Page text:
Formed in 2006, PMAC serves as an advisory group to the president that is committed to addressing “both the broad issues of multiculturalism in higher education and the specific multicultural needs,” according to the University website. PAC, on the other hand, is a leadership group delegated by the president.

Dr. Andre McKenzie, who chairs PMAC along with Dr. Kathryn Hutchinson, believes the committee can act as an important resource alongside SOC in achieving its goals.

“We deal with a variety of issues that could go from multicultural issues that impact the SJU community,” he said. “So I think that group has the opportunity to play a critical role in moving forward the agenda that was expressed by the students.”

Dr. McKenzie cited the SOC demand for an annual meeting with administrators as an example as to how the two groups can work hand-in-hand.

“There was an issue for request for an annual meeting, and that was to be facilitated by myself and Dr. Hutchinson, so at least on that specific item, we will be involved in that,” he said.

PMAC includes 10 students from multicultural organizations. Dr. McKenzie believes these students can add insight to the issues SOC raises.

“We also traditionally have student members of PMAC, so I assume some of those students will be representatives from cultural or other organizations that may have an interest in some of these items as well,” he said.

But the SOC questions whether these 10 students can properly represent the undergraduate and graduate population.

“It’s impossible for those 10 students to know the entire student population,” the SOC said.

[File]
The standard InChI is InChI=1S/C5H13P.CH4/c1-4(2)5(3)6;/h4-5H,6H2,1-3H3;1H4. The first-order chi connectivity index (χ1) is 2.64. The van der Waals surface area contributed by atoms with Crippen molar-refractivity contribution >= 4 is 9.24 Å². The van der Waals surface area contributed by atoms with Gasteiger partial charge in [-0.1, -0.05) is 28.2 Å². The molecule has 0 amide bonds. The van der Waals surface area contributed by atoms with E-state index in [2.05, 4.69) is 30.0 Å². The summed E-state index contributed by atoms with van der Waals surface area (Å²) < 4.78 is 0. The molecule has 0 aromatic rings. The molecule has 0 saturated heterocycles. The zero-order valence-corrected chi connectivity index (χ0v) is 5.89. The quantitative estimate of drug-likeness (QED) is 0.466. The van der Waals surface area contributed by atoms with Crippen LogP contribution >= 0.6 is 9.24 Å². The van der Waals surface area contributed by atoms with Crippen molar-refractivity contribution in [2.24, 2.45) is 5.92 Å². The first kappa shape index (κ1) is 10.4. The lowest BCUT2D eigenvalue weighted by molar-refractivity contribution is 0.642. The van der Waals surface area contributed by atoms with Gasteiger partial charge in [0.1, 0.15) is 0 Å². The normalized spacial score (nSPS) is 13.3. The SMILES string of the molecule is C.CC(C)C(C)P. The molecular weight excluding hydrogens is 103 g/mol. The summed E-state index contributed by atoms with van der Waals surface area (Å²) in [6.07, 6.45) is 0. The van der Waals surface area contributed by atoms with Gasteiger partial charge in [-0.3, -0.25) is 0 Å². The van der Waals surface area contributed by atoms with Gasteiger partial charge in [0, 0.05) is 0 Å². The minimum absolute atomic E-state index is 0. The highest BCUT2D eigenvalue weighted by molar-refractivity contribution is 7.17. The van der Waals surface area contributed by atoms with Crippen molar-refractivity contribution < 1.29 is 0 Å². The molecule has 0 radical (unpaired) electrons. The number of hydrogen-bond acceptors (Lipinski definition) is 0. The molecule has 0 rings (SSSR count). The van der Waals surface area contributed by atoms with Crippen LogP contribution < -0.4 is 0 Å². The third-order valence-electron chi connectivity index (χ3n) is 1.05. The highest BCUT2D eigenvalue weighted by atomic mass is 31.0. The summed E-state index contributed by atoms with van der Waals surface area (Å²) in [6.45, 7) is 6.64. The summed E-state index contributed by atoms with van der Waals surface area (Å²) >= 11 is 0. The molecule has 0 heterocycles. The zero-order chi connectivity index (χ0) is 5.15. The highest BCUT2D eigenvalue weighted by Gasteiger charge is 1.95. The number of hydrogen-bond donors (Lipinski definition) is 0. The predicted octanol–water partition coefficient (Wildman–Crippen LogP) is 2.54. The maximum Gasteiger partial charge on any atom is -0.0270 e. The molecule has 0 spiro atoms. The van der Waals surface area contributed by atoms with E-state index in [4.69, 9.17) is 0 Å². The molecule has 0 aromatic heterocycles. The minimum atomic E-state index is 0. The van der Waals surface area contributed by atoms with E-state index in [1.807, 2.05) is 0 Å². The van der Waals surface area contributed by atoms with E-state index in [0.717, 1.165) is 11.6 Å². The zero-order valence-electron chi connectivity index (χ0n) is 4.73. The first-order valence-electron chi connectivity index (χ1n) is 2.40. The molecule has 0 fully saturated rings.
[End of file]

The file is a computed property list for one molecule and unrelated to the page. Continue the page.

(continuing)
According to the PMAC webpage on the St. John’s website, the students on the committee represent multicultural organizations such as Haraya, India Subcontinent Student Council (ISSO) and the Chinese Students Scholar Association (CSSA), among others.

Dr. McKenzie said these students are rotated annually and meet four-to-five times a year.

In response to the March meeting, both SOC members and Dr. McKenzie were satisfied with the topics discussed, and the dialogue achieved concerning progression.

Dr. McKenzie said, “I think one of the best things about the presentation in the concerns was that it really gave us an opportunity to hear directly from students about how critically important these issues are.”

Both the SOC and Dr. McKenzie clarified that the March 2 meeting did not serve as the annual meeting called for in the list of demands.

SOC said administration has been open to implementing the demands as soon as possible, starting with peer theatre at freshman orientation.

Peer theatre raises alertness on topics typically seen throughout college experiences, including mental health, alcohol awareness and sexual assault, in the form of a skit.

While SOC understands that some demands may be achieved quickly, others are more long-term, such as the call for a Caribbean Studies minor instead of an advanced certificate.

“I think what we are expecting in the short-term is commitment to action, and we had verbal commitment from the president,” another SOC member added. “But now we really want to see what it is they’re going to put in place, in terms of strategies, and what direct investments they’re looking to contribute to ensure student success within these populations.”